1965 Gibson ES-125CD

Gibson ES-125CD

aka "Fireball".

Very similar to a 175, but with a different sunburst, unbound neck, P90s, stamped name on the headstock (not inlaid), and dots rather than bars for fret markers. I like my instruments simple and dirty. (one of my few beefs with most Gretsches ...) Gibson only made around 475 of this model in the mid 60s, full depth body with the cutaway and two pickups (hence the CD, Cutaway Double pickup); kind of a rare bird. Even rarer to find one this unaltered. Most 125s are either no cutaway/one pickup, or the thinline (slim body) version which George Thorogood made famous. The P90s are original, as is the wiring, pots, etc etc. What's not original is the pot knobs, the tuners (which is one of the first things I replace on vintage instruments anyways, this has Grovers on it), the bridge which I made myself from some rosewood topped by a Gotoh tune-a-matic, and the Bigsby which I added myself. (I still have the original trapeze tailpiece it came with). I'm assuming the nut is original, it looks old, but who knows for sure. I may replace that some day. Sure sure, I like vintage, but playability and sound > collector bullshit. And it's easily reversible . I imagine it's been refretted at some point as well.

Because of the limited timeframe Gibson made these, this particular model has the Gibson "skinny neck" they used on most of their guitars in this era, 1 9/16" at the nut. But you know, it doesn't bother me at all, I never really think about it. I guess I have clumsy hands. It does fine with a standard bridge, over the scale length it kinda evens out.

I also am partial to unbound necks, like on my D18 and Eclipse. I know a lot of folks are big on neck binding, but I do prefer the simplicity of an unbound neck, both look and feel. Just my preference. The neck floats off the body a little, but not like an L5 or classic archtop.

Info sheet from the '66 Gibson catalog

Gibson 125CD

I normally string it with Diadarrio XL115s (.11-.49, unwound third). I feel like on any of these floating bridge guitars, any strings thinner than 11s don't have enough tension to hold the bridge down properly, especially with the Bigsby going. You wanna drive that top a little bit. If it's a jazz-swing type gig, I may throw some .12 flatwounds on there, but for rock n roll, gotta go round. I don't pin the bridge, although you may notice a bit of tape on it in the pictures to hold it in place. At the time, I was still fine tuning to fit the bridge to the top, that's tough to do. I have since gotten that squared away, no more tape. I use standard shape heavy celluloid tortoiseshell picks, Fender, or any of the same type. (I kinda like the ones from Buy and Sell that have a Cthulhu on them).

The pickguard is "firestripe" tortoisehell, which you will not find anywhere anymore. I love that shit. The body is laminated maple, with a mahogany neck. (the opposite of my Eclipse LPS). Scale length is standard Gibson 24.75",  Brazilian rosewood fingerboard, and cherry sunburst (which has barely faded). There are some finish cracks, to be expected, light wear on the headstock, and barely any buckle rash. The finish on the sides and back is a cherry sort of thing. The body is bound, which has yellowed really nicely.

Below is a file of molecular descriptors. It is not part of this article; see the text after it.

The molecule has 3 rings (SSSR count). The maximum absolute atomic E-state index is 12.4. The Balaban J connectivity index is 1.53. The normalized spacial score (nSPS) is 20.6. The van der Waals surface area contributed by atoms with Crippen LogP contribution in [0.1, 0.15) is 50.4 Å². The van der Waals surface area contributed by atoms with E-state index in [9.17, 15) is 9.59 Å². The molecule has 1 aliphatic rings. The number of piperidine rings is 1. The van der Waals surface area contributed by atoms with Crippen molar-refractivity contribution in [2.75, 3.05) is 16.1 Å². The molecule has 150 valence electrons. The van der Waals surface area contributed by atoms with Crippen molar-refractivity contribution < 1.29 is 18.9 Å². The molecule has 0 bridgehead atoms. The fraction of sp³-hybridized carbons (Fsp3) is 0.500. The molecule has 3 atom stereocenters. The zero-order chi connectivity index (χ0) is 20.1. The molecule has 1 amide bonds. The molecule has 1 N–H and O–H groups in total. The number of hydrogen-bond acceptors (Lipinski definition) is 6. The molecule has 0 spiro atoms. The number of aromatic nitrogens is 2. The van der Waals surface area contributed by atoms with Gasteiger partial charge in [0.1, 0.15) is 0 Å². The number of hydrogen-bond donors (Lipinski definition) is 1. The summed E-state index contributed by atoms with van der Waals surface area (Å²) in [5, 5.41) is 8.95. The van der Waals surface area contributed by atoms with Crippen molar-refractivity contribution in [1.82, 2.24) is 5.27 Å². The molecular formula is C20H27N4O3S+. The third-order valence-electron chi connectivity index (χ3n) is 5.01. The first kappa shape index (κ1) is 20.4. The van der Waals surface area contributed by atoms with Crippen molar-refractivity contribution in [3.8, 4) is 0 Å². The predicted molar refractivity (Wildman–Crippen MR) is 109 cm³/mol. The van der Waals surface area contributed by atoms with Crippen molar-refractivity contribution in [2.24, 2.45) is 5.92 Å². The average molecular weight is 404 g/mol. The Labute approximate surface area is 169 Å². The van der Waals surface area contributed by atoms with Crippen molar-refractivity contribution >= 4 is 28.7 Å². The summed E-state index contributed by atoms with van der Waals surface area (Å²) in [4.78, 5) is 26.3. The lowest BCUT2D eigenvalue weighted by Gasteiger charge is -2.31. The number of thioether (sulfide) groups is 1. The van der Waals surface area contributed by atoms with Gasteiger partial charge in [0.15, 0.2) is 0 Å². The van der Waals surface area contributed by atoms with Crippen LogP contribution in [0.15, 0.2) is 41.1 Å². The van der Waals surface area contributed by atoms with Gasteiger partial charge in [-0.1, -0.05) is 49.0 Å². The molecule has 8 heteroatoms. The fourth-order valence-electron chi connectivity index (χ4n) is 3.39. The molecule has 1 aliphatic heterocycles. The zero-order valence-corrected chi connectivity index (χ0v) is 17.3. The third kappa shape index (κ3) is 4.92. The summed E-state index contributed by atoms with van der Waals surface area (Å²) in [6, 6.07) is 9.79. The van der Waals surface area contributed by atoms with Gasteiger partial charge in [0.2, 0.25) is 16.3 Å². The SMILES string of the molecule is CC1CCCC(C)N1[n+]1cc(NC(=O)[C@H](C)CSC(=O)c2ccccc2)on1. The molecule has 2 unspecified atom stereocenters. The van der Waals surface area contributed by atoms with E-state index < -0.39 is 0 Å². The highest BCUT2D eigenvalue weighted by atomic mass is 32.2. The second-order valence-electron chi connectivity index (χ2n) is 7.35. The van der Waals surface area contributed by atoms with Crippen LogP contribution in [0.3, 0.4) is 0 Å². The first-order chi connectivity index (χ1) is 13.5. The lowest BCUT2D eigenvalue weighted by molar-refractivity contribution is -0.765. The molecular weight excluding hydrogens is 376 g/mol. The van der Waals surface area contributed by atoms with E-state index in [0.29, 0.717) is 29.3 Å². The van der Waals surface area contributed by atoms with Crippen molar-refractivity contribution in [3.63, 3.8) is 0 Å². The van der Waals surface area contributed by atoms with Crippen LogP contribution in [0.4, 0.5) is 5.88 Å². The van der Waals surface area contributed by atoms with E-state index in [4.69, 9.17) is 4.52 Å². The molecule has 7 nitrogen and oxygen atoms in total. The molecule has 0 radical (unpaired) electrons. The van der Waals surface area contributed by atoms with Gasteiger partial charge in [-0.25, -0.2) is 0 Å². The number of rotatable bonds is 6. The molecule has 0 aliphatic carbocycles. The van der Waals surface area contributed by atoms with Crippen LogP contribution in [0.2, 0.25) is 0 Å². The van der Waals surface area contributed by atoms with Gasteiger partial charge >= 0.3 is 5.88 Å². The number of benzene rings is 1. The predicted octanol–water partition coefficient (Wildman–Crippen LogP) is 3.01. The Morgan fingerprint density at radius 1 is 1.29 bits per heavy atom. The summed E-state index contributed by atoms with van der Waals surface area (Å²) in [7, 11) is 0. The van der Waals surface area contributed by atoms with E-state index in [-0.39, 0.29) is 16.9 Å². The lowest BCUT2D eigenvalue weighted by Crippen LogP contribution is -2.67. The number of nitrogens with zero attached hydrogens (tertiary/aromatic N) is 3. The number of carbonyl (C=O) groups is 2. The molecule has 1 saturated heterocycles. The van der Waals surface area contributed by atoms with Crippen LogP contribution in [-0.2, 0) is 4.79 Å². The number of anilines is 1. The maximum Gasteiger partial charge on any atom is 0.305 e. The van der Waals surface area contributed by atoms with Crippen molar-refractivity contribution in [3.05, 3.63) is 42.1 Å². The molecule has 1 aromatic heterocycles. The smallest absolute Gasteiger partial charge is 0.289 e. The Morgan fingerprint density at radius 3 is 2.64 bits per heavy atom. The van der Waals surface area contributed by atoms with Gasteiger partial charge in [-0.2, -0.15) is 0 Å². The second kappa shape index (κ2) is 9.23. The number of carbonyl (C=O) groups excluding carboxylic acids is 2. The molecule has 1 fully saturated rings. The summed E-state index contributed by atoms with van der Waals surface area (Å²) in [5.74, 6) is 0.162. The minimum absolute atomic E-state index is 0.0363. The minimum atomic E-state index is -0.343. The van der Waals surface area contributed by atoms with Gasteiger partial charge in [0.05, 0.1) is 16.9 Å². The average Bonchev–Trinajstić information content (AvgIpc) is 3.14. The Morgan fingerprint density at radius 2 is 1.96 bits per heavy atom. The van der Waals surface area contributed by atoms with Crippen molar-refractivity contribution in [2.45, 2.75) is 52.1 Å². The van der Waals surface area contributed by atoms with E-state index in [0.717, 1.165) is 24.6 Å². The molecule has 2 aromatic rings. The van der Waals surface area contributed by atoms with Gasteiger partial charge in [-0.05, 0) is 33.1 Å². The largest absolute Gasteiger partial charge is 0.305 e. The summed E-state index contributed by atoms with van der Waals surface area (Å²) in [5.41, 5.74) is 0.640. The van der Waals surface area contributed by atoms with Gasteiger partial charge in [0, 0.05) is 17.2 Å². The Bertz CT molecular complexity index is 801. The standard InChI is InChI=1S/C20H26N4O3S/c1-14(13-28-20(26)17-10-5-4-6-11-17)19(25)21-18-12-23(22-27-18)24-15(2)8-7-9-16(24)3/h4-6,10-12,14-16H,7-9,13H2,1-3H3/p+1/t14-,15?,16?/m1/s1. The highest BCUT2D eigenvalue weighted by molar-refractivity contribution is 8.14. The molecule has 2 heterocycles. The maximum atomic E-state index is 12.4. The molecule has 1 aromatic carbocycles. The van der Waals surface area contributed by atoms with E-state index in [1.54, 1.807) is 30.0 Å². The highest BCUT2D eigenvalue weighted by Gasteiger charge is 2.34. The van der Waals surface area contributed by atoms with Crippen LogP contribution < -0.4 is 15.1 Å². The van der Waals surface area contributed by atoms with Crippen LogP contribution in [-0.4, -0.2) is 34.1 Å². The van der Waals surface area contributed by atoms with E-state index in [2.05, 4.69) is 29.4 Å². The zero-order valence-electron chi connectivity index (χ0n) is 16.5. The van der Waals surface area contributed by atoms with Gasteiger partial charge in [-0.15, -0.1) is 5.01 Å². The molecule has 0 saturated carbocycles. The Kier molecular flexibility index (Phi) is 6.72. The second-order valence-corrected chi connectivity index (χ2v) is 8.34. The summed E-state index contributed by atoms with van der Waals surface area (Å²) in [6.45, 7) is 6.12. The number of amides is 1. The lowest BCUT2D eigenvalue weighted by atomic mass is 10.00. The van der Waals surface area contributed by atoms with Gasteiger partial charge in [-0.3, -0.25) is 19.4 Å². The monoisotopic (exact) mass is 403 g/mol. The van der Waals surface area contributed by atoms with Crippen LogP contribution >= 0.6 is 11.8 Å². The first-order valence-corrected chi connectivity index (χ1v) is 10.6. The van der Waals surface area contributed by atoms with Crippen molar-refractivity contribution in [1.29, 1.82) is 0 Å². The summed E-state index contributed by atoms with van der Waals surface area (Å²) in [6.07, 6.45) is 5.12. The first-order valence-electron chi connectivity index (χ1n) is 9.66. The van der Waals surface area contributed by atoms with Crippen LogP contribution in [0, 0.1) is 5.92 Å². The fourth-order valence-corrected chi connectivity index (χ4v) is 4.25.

Other than George Throrogood's thinline model, you don't see a lot of these played. I think they slapped a 125 (no cutaway) in Wes's hands once and snapped a picture, but cmon, that's a photo op, his axe is the L5, maybe the most famous guitar in jazz history. This is a video of Phil Alvin playing a thinline 175, but with the P90s and dot fret markers, it's sorta close to a 125. (OK, maybe a stretch, but any excuse to watch some old Blasters vids is OK by me). Ashley Kingman told me he had a thinline 125 he played for a while (right before almost dropping mine on a table - HAH). The rarity of these models only increases the appeal to me.

The 125 can really get a wide array of tones. I spend most of the time on the bridge pickup, and it can rock, grind and twang as much as I want it to depending on my picking approach. The middle position (both pickups on) sounds cool, classic Gibson, and with the right picking approach and a small tonal adjustment, it can almost get "Filtertrony". Flip to the neck pickup, and you can get some great thick, jazzier tones, or add some drive and fuzz out. With thick flatwounds and the all wood bridge, you can head right into classic jazzland. I also use the neck pickup when playing solo, add a solid dose of verb, very spooky and cool.

I had been lusting for one of these for a long time, but availability and my finances never seemed to sync up, so I just had to wait. Finally, my wife made it happen with a story worthy of it's own page. I married very well.

I get asked a lot why I don't play a Gretsch, since they are so ubiqutous in the rockabilly genre. I actually love the sound of Gretsches, I really do, they're great guitars; but in the long run,  I just seem to jibe with P90s and Gibsons. I need that nastiness, that bite of a good P90 that Dynas/Filertrons just can't seem to get, and older Gibson necks just feel better in my hands. The strong mids of  an overdriven P90 going into the classic scooped Fender amp is just a magical combo. Besides, do we really need yet another asshole in a Western-via-Liberace shirt playing a 6120? *snap*.  I'm sure I'll grab a Tennessee or Black Falcon at some point (and spend a week stripping it of all that "how can we sell the same guitar for more money" gaudy bullshit); I do think they're cool guitars. But this guitar will likely be my main axe until I get planted.

Gibson 125CD

With the original tailpiece still on it, pre-Bigsby

Gibson 125CD